A Farewell to Hauling

For several years now, I have earned a modest amount of InterStellar Kredits (ISK) by running private courier jobs for other players in EVE Online. I have enjoyed being a part-time space trucker. I even wrote a popular guide about it.

Alas, I've now realized that hauling no longer holds much appeal for me. I've decided that it's time to sell my freighters, and give up trucking as an income-producing career - for a while, at least.

Why have I given up on hauling? My decision arose from two factors:

  • The risk-reward ratio for being an independent trucker no longer makes sense
  • There are better hauling alternatives available - and perhaps more coming soon

Risk-Reward in Trucking

I got ganked in Jita last week. Though I've been ganked before, having it happen in Jita was a first for me. It has made me re-evaluate the utility of independent hauling.

As any reader of my hauling guide knows, getting blown up by enterprising gankers is just part of the cost of doing business as a hauler in New Eden. It goes with the territory, and every serious trucker has to accept that they are going to lose ships and cargo from time to time. For me, flying around with a big target on my ship made hauling interesting. Eluding people who want to see your industrial pop was one of the things that can make hauling fun.

I've lost a couple freighters in Niarja (the main choke point between the Jita and Amarr trade hubs) over the years, and each time, impatience or poor planning on my part ("I can forget using my webbing alt on this run - it will all be just fine this one time...") were the most significant factors. I didn't lose much sleep over those losses, as they were largely due to my own fault. I considered them valuable lessons learned.

But with the rise of well-organized corporations dedicated almost entirely to ganking haulers in high-security space, flying through choke points between trade hubs has become significantly more hazardous for solo haulers, especially in freighters. Earlier this year, I put my Charons in mothballs, and started using Deep Space Transports for inter-hub courier jobs instead.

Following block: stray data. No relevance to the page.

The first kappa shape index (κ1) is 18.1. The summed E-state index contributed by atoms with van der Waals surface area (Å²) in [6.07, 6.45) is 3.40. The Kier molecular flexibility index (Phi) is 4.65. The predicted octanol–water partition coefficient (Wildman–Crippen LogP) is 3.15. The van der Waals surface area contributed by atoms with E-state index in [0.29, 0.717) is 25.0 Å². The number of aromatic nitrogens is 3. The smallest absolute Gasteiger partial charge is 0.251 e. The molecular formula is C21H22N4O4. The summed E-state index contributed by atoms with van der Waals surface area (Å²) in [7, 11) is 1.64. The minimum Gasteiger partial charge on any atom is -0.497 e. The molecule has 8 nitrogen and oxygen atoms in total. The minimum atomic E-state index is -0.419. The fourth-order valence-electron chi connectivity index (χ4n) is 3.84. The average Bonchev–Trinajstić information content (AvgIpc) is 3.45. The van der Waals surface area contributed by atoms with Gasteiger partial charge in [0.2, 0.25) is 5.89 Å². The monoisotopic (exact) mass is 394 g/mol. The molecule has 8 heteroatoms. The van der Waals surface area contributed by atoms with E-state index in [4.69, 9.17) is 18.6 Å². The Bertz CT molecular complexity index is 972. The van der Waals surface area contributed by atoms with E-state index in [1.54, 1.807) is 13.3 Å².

DSTs are less vulnerable to bumping, as you can simply use a Micro Jump Drive to get 100 km distance, align and warp off, and they also provide a formidable tank. My experience using DSTs for high-sec hauling runs has been very good, though their cargo bays are much smaller than the massive freighter capacities, of course - but for most moderate-sized courier runs, DSTs work just fine.

I also began using the well-established hauling services, Red Frog Freight and Push-X, for very large volume moving jobs. For a long time, I avoided using these services, as their fees are not cheap. But when I weighed the increased potential of losing my own freighter and cargo, suddenly those fees did not seem so exorbitant. I've since had excellent experiences with both services, though one needs to be a little patient when waiting for your contracts to complete. There is always a small backlog of jobs in the queue and it can take a while to get your goods shipped, though with both services I have found that it generally takes just a day or two.

Both Red Frog and Push-X provide generous ship insurance supplements to their affiliated pilots, allowing full coverage of haulers who suffer the occasional inevitable loss. If I was going to continue to be a freighter pilot in New Eden, I would join one of these services. In fact, that's what I now recommend to pilots interested in becoming a serious hauler - train up a suitable alt, join one of the established hauling services, and never worry about ship losses again.

The Price of Impatience

As I mentioned, I got ganked in Jita last week. It was a costly loss - more than 2 billion ISK in expensive Tech II items, which I was trying to get to the trade hub station at Jita 4-4 to sell.

I had considered using Red Frog or Push-X. I could have broken the shipment up into a couple of courier contracts, paid the service fees, waited an extra day or two, and would have been fully covered.  But no, I wanted to get these items to market right away, so once again, my impatience got the best of me.

It was a small volume run, and fit easily into my trusty blockade runner, a Prorator - one of my all-time favorite ships. It's super-speedy, quick aligning and cloaky. I always feel near invulnerable in my Prorator. I've escaped so many bubbles in null-sec in my blockade runner, it's almost become routine. In low-sec, I've easily evaded gate camps so large that the red bars on my overview covered the entire right side of my screen.

I've been everywhere in New Eden in my Prorator. As I said in a previous post: